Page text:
As I’m sure you’re aware, there’s a global shortage of a small, yet vital component in so many of the goods we use and buy today — so-called semiconductor chips. These tiny processors are used by manufacturers to produce everything from cars and Class 8 trucks to TVs, laptops, smartphones, medical devices, and even appliances like refrigerators and toasters.
These types of commodity shortages have become a defining factor of the post-COVID economic recovery and the 2021 economy as a whole.
Remember the gasoline shortage after the recent Colonial Pipeline shutdown? How about the lingering chicken wing shortage, as bars and restaurants re-open and try to stock up? Builders have been reporting lumber shortages for months, and prices on 2×4 studs and sheets of plywood have hit all-time highs. The list goes on: diapers, chlorine, furniture, toilet paper (in the early days of the pandemic). And, obviously, a “shortage” of hirees, which our industry is all too familiar with, in its persistent shortage of available truck drivers.
While most of our relationships with shippers remained hearty over the past year, our Michigan-based operation relied heavily on the automakers, both inbound loads of parts for new vehicles and, of course, trailers loaded with finished cars outbound for dealers.
But amidst the microprocessor shortage, new car production, at times, came to a complete standstill as the need for semiconductor chips blocked American automakers like GM, Dodge, and Ford from building new vehicles. With those production stops, our Michigan operation, likewise, came to a standstill; leaving our trucks parked and our staff searching for answers.
Unfortunately, the outlook for that business returning is cloudy, at best. One analyst might say chip capacity will return to normal by the end of the year. Others say this drags on until 2024.
Trying to plan around this uncertainty has been a challenge. But there are a couple key lessons that can be taken from all of this:
First, logistics providers need to diversify. If you rely on one steady stream of business either at large or for one branch of your operation, you’re a sitting duck. A shortage that popped up seemingly overnight derailed that segment of our business and left us suddenly searching for answers. We had been so busy managing our automotive business here in Michigan, we didn’t take the time and effort to find new customers and forge new relationships. In the end, that lapse caught up with us.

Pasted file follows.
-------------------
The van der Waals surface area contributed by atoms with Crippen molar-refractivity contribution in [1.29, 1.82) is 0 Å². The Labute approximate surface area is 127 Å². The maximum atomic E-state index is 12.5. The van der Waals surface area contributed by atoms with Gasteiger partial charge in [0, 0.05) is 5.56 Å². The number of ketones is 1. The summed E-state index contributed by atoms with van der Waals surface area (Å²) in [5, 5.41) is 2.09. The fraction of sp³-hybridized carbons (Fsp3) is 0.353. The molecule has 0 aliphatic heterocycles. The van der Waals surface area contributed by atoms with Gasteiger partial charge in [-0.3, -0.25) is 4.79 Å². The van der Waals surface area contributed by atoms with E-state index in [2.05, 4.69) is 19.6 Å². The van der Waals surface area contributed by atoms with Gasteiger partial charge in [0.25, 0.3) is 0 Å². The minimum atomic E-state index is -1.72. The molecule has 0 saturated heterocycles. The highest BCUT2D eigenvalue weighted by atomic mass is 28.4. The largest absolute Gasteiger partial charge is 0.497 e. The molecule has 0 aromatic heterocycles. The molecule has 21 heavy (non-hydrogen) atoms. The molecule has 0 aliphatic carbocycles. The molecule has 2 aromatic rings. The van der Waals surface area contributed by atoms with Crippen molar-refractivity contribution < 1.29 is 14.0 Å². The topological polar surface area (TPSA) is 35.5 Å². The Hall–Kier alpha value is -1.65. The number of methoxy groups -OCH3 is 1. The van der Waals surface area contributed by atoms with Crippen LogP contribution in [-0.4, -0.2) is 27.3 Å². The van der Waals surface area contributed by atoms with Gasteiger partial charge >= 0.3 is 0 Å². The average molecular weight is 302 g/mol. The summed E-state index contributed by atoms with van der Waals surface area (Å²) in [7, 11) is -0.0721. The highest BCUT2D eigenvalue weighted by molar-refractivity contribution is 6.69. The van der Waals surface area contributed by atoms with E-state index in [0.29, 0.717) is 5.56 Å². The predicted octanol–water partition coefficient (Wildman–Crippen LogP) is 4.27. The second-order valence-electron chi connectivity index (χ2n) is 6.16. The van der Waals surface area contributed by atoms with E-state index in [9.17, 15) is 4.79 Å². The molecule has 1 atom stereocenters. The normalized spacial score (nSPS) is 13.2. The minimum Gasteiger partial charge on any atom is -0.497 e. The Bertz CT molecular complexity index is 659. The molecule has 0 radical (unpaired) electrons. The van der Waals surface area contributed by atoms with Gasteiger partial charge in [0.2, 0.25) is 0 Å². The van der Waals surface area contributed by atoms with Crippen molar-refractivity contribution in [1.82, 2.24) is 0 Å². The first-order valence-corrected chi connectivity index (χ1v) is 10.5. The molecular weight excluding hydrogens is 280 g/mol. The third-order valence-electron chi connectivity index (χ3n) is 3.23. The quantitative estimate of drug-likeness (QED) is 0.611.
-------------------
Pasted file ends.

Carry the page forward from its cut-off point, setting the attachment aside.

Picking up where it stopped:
Secondly, remember to treat negative events as opportunities to learn and grow, and possibly emerge from them better and stronger than you were before.
When it became clear the auto production setbacks would be long-term, I encouraged our team not to simply sit around and wait for things to change. Instead, we gathered team members and taught them new skills — ones they could use in their own careers and ones that could benefit the company, too.
For example, we looped in members of our team who weren’t hired to do sales, such as those in dispatch and other back-office functions, and we taught them the basics of making sales calls and reaching out to potential new customers. They were all on board to do it.
We flipped around roles and tried to think outside the box. We had dispatchers finding industries and businesses that wouldn’t be impacted by the semiconductor shortage and then making cold calls to try to drum up new lines of business.
If it worked, fantastic — we made something out of nothing. If not, at least we tried, and our employees had opportunities to continue working and to learn new skills.
Ultimately, that could be the biggest takeaway: When things are turned upside down and the world suddenly changes, go back to the basics. Start at the beginning again and figure out how to find business.
These are lessons that can apply broadly across the third-party logistics landscape and ones I would encourage shippers, brokers, and carriers to make sure they heed, too. Do what you can to diversify your lines of business, because you never know when they might suddenly be toppled. And never underestimate your team’s ability to pivot and learn new skills, as that could be the key to pushing through when you find yourself in a rut.
What are the lessons you’ve learned over the past 15 months in your logistics operation? I’d love to hear about them, to learn from your experience, and to share your insights with our team, too: email@example.com
Ryan Kramar is a Vice President of Operations at Circle Logistics. Founded in Fort Wayne in 2011, Circle is one of the fastest-growing transportation companies in the nation, servicing over $250 million in freight spend. Circle combines the dedication of a privately owned asset-based 3PL with the coverage of a public large-scale provider to create a superior modern freight experience. Circle is committed to delivering on three core promises to our customers: No Fail Service, Personalized Communication, and Innovative Solutions, and provides coverage across all modes of transportation in the continental United States and Mexico, including Dry Van, Flatbed, Reefer, LTL, Expedite, Oversize and Air.
For more information, please visit www.circledelivers.com